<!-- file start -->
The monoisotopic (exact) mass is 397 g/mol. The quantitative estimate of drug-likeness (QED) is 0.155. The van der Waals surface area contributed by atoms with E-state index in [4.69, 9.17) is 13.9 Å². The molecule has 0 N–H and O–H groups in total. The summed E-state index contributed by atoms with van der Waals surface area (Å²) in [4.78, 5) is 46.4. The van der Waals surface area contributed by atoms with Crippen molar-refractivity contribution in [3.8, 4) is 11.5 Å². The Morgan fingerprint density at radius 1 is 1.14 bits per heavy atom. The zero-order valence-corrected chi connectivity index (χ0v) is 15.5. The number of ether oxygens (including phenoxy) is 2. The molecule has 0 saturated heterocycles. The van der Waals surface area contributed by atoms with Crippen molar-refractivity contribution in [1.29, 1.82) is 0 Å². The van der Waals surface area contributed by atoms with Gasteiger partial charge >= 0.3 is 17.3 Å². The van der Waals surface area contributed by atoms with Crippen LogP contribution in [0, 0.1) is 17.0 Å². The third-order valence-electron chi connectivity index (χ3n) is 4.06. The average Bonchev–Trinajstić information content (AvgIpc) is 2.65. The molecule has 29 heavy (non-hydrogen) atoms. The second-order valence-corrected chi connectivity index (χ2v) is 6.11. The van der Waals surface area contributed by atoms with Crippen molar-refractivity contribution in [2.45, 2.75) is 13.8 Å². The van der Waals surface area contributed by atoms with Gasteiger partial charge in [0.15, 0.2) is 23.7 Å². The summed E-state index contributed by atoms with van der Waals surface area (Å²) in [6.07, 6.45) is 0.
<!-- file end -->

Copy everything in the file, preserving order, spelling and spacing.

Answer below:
The monoisotopic (exact) mass is 397 g/mol. The quantitative estimate of drug-likeness (QED) is 0.155. The van der Waals surface area contributed by atoms with E-state index in [4.69, 9.17) is 13.9 Å². The molecule has 0 N–H and O–H groups in total. The summed E-state index contributed by atoms with van der Waals surface area (Å²) in [4.78, 5) is 46.4. The van der Waals surface area contributed by atoms with Crippen molar-refractivity contribution in [3.8, 4) is 11.5 Å². The Morgan fingerprint density at radius 1 is 1.14 bits per heavy atom. The zero-order valence-corrected chi connectivity index (χ0v) is 15.5. The number of ether oxygens (including phenoxy) is 2. The molecule has 0 saturated heterocycles. The van der Waals surface area contributed by atoms with Crippen molar-refractivity contribution in [1.29, 1.82) is 0 Å². The van der Waals surface area contributed by atoms with Gasteiger partial charge >= 0.3 is 17.3 Å². The van der Waals surface area contributed by atoms with Crippen LogP contribution in [0, 0.1) is 17.0 Å². The third-order valence-electron chi connectivity index (χ3n) is 4.06. The average Bonchev–Trinajstić information content (AvgIpc) is 2.65. The molecule has 29 heavy (non-hydrogen) atoms. The second-order valence-corrected chi connectivity index (χ2v) is 6.11. The van der Waals surface area contributed by atoms with Crippen molar-refractivity contribution in [2.45, 2.75) is 13.8 Å². The van der Waals surface area contributed by atoms with Gasteiger partial charge in [0.15, 0.2) is 23.7 Å². The summed E-state index contributed by atoms with van der Waals surface area (Å²) in [6.07, 6.45) is 0.